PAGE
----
This two-part creative non-fiction article commemorating the life of the late Rex Nettleford focuses on his early years in the performing arts and is based on interviews with him. This weekend marks the anniversary of both his birth and death. Part two will appear in next Friday’s Gleaner.
The news spread like a bush fire in August. Ranny Williams was coming to Bunkers Hill.
And those who doubted the good news ran to the shop and saw the handwritten poster. It promised an unforgettable experience.
It was 1940 and Bunkers Hill, a tiny village of a few hundred people in the heart of Trelawny, was not accustomed to performers visiting. But most had heard of Ranny Williams, an actor, comedian, impresario, and vendor of Dr Chase’s Indian Root Pills, who travelled throughout Jamaica with his vaudeville show and medicines.
Seven year-old Rex, a student at Unity Primary School, had not only heard of the Ranny Williams entertainers; he had seen them some years before in Falmouth. The show, consisting of men acting in sketches, telling stories and jokes, and girls dancing in colourful costumes, had made quite an impact and he was looking forward to seeing it again.
“Granny,” he asked that evening, “I can go?”
“As long as you do you homework and …”
“I always do my homework,” said Rex, adding proudly, “and I always get de best marks.”
His grandmother, Mrs Florence Reid, patted him on the head. “Yes, Rexie, you’re a very bright boy, but you must let Granny finish her sentence. You must do you homework and all the other things you have to do around the house.”
His grandmother’s words caused Rex a moment’s dismay. His duties around the house and the three-quarter of an acre plot he, his grandmother, and her children lived on were numerous. What chores would he have on the appointed day? Would he be able to finish them in time to see the show?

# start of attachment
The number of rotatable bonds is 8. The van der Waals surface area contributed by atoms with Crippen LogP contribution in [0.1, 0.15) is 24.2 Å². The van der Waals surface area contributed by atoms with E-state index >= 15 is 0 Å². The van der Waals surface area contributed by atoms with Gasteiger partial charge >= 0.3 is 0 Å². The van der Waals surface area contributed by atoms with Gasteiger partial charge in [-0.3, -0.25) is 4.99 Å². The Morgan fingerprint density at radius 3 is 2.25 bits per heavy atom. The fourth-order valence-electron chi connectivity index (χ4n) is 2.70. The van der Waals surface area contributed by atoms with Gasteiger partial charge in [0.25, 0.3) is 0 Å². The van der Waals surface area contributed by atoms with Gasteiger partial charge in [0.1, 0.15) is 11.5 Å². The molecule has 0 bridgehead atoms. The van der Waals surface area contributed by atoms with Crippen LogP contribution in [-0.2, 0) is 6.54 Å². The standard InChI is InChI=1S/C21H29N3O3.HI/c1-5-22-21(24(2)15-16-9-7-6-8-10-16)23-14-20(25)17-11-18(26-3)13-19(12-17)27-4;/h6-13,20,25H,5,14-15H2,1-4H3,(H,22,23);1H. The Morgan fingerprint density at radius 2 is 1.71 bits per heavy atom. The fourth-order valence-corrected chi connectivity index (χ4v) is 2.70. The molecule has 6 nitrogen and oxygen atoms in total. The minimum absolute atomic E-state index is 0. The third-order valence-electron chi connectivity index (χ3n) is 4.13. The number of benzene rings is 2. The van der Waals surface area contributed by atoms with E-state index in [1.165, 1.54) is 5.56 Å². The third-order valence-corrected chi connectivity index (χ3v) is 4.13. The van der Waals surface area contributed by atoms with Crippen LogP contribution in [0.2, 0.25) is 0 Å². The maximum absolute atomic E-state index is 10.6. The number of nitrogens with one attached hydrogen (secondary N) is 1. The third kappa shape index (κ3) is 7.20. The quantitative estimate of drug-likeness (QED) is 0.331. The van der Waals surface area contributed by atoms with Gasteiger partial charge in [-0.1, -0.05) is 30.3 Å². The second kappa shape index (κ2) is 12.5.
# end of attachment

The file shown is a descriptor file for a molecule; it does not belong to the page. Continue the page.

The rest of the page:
But a twinkle in his grandmother’s eye told him that not only would he be going, but she and his aunts as well. The Ranny Williams show was too large an event for anyone to miss.
Either as participant or an onlooker, Rex was always involved in performance. He recited or sang in his school’s end-of-year concerts, was on the church choir singing cantatas and oratorios, and frequently danced with his grandmother at weekly Pocomania meetings.
For Emancipation celebrations, he and his family would go to Montpelier and later Montego Bay to maypole dancing and other folk events. Even in class, the spelling bee contests he frequently won involved a performance of sorts.
And at home, on a moonlight night when she was in the mood, his grandmother would tell her family duppy and Anancy stories – that is, when they weren’t all outside playing ‘Moonshine Darling’ or ring games and singing folk songs.
But the Ranny Williams production was the only truly formally organised one Rex saw until he was 10 years old and left Trelawny for St James to attend Montego Bay Boys’ School. Then, for the first time, he heard a radio and went to the cinema.
He spent a year at the school, then got a scholarship to Cornwall College. Being poor and living in Barnett Lane, a run-down section of the town, he felt the need to earn money. So he called on his experience as a performer and started producing yard concerts.